Interview with Actor Ben Cotton of NatGeo Miniseries MARS


By: Haylee Fisher (@haylee_fisher)

From the creative and prolific minds of Brian Grazer and Ron Howard comes tonight’s global miniseries event, MARS.

Inspired by Stephen Petranek’s book “How We’ll Live on Mars,” NatGeo’s MARS depicts the first voyage to the Red Planet and the successes and tribulations that might entail through a unique storytelling format: scripted scenes set in 2033 that depict the mission intermixed with interviews with real-life scientific experts like Elon Musk and Neil DeGrasse Tyson to give accurate, documentary-style context.

Ben Cotton portrays one of the astronauts on this pioneering mission. I recently spoke to him about why the project excited him even before he auditioned, what sets this project apart from other Mars-related media, whether he would actually ever want to go to Mars, and more.

What was it about this project that drew you in and made you want to be a part of it?

I looked at the audition notice and I looked at the names on it and before I even read anything, I see “National Geographic” and as I’ve learned since we shot this thing, anywhere you go, people perk up when they hear that. They do! I’ve had the good fortune of being in many different places where I’ve spoken to people with whom it was difficult to communicate because we didn’t have a common language and we were struggling through trying to speak each others’ languages and having trouble communicating until National Geographic comes up, and it’s something everyone’s like, “Ooohhhh!” Everybody loves it. So seeing that, and seeing Brian Grazer and Ron Howard and Radical Media – I had just finished watching a few of their documentaries and loved them, actually right before I got the audition, so all of that together made it look like a very thrilling project and of course reading the scripts just helped to solidify that feeling.

Tell me about the training that went into accurately portraying an astronaut. Did you go through anything real astronauts go through?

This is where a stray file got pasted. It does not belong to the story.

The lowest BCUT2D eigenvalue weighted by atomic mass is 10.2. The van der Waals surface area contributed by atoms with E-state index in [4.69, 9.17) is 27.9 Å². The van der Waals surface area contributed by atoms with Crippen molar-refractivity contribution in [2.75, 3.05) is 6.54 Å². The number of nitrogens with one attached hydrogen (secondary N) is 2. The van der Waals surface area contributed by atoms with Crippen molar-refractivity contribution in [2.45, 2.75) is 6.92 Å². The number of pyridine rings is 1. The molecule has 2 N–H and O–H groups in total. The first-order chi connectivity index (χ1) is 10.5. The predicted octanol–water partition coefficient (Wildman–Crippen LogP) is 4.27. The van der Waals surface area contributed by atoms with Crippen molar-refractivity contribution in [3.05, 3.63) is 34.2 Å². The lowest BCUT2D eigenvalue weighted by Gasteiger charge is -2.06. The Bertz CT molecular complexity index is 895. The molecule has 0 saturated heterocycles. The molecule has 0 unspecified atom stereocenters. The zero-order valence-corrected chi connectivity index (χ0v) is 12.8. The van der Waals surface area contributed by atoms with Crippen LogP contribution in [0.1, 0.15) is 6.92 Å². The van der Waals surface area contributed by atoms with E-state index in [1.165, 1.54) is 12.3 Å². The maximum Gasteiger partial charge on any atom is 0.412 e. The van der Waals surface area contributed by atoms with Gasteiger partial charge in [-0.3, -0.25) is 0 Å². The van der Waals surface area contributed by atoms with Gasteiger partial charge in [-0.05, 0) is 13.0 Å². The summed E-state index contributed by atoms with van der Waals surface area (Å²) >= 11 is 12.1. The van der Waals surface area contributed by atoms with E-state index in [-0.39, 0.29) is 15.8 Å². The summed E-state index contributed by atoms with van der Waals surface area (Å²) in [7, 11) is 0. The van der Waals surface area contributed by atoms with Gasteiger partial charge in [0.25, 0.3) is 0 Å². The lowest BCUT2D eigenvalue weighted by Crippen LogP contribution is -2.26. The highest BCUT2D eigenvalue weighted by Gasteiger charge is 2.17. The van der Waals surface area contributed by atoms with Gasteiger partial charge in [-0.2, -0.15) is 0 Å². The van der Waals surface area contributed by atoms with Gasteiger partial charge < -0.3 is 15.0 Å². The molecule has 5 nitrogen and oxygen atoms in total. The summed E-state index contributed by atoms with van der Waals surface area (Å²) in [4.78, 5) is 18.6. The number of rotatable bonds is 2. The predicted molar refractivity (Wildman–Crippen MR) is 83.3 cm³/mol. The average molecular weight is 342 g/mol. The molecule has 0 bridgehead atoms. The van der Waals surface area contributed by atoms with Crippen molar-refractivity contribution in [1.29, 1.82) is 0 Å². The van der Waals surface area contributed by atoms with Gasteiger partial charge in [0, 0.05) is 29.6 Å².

I wish we had! We didn’t actually get to. I was kind of hoping we’d get to go on that thing – what do you call it? The vomit comet? [Laughs] The thing that flies up and down like a roller coaster and lets you feel zero gravity. We didn’t get to do all that stuff, but I certainly spent hours watching videos of astronauts and interviews with them. Lots of different videos, like things from up on the space station. And we got to spend a lot of time with Dr. Mae Jemison, who is a former astronaut with NASA. She’s also got nine Ph.D’s. Let’s just think about that for a second. Nine of them! And she is the first African American woman in space. So we had a wonderful and privileged time to hang out with her and to learn from her everything she certainly figured we would need to know to do this show. She taught us everything from what the effects are on your body when you’re in zero gravity, then what happens when you re-enter into gravity; she taught us about her training and what sort of things she went through; what you go through mentally when you have to prepare yourself for possibly not returning to Earth, because of course, as we’ve seen, unfortunately with any space travel, it’s got potential dangers to it; and she taught us how to deal with one another and how to communicate with one another, because, of course, people in the shuttles and in different areas of the space programs are taught a certain cadence and a certain way of dealing with each other so you don’t get too emotional when things are going wrong and there’s a stressful situation – you’re meant to stay calm and be very clear with one another. So she helped us understand all of that stuff and it was great.